Louisiana Architecture Foundation, Hilliard Museum explore A. Hays Town homes
A. Hays Town was a practicing architect for more than seventy years, from early Modernist designs of commercial work to civic buildings to his iconic residences, which garnered national exposure. This fall the Louisiana Architecture Foundation (LAF) and the Hilliard Museum in Lafayette partner on two tours of Town’s single-family houses.
Town was born in Crowley in 1903. Working for the Mississippi-based architect N.W. Overstreet, he gained prominence in the 1930s for his commercial work, including commissions for bank buildings, schools, and governmental offices around the state. In the mid-1960s, Town began to focus almost exclusively on residential homes. Integrating French, Spanish, and Caribbean building techniques and details, he achieved sensuous patinas of age through his use of recovered materials from demolished buildings — including cedar beams, heart-pine flooring, and imported marbles — as well as antique furnishings and decorative fixtures. Town arranged principle rooms to emphasize views toward the landscape and often worked with clients to design their gardens. His beloved and often imitated homes are evocative of the archetypal residential architecture of Creole Louisiana, indeed, a Louisiana Style.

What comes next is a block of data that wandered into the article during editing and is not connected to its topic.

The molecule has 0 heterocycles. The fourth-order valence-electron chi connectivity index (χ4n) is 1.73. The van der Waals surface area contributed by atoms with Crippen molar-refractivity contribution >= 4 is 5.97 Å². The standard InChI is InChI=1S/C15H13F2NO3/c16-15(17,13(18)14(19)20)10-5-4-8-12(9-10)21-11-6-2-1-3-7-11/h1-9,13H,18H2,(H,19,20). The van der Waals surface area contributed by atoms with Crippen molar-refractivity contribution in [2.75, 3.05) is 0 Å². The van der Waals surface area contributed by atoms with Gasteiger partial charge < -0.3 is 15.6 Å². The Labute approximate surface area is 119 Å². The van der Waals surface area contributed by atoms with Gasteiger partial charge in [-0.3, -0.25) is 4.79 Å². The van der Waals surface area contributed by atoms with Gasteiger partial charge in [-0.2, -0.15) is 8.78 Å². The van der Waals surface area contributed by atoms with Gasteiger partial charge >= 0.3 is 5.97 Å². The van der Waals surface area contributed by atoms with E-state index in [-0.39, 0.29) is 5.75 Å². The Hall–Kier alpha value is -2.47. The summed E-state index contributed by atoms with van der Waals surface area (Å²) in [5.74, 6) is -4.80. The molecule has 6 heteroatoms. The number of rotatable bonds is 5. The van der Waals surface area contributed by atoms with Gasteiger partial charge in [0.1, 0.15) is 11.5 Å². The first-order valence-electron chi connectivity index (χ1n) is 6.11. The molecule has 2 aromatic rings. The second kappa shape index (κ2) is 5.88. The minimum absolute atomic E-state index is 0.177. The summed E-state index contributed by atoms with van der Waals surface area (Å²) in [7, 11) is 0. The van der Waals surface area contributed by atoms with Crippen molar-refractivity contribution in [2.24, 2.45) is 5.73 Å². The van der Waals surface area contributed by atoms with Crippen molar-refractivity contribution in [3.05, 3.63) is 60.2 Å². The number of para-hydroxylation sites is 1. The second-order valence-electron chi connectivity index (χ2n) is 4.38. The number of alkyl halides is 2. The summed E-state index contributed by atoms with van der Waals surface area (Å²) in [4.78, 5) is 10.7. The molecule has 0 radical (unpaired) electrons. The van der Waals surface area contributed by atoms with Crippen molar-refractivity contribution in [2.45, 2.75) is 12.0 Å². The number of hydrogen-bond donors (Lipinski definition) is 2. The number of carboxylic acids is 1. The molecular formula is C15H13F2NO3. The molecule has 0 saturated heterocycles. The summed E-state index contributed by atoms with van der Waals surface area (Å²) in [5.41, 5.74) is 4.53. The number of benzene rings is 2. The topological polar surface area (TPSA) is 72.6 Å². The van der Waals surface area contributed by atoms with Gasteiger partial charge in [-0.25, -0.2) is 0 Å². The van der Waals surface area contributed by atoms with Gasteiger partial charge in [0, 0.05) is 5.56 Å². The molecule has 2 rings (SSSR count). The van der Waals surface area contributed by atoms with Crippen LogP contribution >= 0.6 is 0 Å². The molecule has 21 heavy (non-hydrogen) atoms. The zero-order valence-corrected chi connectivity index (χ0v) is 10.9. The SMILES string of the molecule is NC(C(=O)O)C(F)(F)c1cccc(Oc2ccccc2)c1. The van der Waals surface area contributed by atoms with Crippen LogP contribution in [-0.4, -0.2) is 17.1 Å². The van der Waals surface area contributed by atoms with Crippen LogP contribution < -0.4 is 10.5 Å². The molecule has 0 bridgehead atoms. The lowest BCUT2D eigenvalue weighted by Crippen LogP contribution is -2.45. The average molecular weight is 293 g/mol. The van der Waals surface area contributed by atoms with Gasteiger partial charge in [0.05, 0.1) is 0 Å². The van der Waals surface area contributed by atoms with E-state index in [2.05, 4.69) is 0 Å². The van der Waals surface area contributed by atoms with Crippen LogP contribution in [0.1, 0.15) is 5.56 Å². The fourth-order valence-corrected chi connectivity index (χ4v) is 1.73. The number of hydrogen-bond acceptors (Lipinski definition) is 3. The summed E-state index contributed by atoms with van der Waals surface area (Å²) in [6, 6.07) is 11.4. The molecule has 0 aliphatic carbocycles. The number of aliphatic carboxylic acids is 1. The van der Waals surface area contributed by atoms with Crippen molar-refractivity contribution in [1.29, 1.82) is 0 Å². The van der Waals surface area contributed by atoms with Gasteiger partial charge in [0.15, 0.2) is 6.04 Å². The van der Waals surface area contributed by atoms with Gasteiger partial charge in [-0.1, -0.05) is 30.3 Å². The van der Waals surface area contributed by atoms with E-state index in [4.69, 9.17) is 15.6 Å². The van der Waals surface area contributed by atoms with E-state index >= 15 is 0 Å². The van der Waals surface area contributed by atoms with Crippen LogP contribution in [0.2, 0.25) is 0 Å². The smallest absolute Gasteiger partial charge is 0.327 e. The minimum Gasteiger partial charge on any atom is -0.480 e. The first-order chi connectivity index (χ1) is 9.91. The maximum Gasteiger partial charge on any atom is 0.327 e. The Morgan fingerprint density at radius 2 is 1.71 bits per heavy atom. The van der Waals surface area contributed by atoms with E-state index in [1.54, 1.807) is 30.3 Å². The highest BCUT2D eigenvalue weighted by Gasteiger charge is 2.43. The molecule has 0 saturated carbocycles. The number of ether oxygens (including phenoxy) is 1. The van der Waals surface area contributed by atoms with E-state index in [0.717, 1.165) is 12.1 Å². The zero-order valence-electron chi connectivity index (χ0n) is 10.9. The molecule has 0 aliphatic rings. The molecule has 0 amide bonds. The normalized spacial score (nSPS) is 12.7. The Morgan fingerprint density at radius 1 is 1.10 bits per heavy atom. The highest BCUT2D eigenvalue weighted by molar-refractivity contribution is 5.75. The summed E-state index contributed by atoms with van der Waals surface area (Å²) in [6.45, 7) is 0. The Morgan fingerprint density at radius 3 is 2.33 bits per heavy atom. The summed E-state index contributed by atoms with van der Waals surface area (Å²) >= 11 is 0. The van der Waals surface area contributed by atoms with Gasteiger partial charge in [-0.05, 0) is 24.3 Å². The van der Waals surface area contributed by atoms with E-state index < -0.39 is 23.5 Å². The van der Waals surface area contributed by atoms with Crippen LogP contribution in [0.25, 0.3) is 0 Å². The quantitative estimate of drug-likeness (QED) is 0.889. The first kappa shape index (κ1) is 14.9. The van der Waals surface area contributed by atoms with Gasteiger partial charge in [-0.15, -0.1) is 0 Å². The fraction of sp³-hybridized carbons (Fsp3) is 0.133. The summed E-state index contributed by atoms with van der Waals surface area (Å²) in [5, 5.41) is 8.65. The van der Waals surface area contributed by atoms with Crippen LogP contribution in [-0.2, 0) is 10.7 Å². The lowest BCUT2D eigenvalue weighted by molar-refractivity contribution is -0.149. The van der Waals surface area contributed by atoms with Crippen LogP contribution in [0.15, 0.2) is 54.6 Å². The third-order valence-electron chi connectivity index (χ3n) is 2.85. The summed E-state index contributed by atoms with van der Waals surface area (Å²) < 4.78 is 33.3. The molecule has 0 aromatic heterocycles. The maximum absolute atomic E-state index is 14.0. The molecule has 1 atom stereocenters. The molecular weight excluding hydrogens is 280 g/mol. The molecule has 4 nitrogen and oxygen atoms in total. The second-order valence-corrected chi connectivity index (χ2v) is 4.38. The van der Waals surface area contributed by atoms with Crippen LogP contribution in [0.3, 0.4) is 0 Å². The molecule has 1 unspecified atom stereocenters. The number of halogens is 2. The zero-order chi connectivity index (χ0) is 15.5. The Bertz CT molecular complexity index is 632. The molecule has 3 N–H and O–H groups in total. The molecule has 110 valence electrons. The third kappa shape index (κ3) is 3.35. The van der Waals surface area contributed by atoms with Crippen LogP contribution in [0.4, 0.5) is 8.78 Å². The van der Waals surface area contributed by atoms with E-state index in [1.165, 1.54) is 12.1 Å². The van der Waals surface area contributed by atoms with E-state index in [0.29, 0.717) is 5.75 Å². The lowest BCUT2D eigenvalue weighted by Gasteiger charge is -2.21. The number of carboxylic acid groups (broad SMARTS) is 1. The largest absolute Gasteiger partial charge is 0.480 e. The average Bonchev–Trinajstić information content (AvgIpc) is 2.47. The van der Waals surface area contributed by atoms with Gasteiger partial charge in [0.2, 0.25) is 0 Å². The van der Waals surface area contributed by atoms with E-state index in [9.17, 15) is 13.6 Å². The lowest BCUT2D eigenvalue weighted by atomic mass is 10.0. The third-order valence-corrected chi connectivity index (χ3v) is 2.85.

LAF is a statewide, non-profit organization that works to engage, educate, and promote on behalf of Louisiana architecture and architects. The organization hosts architectural tours, an annual architecture film festival, and educational seminars.
The architectural tours of Town’s homes take place on Sunday, October 21 in Baton Rouge, and Saturday, December 2 in New Iberia. Both events are produced in conjunction with the Hilliard Museum’s exhibition on A. Hays Town, which opened in June. The exhibition includes a rich assemblage of drawings, furnishings, photographs, architectural models and architectural records.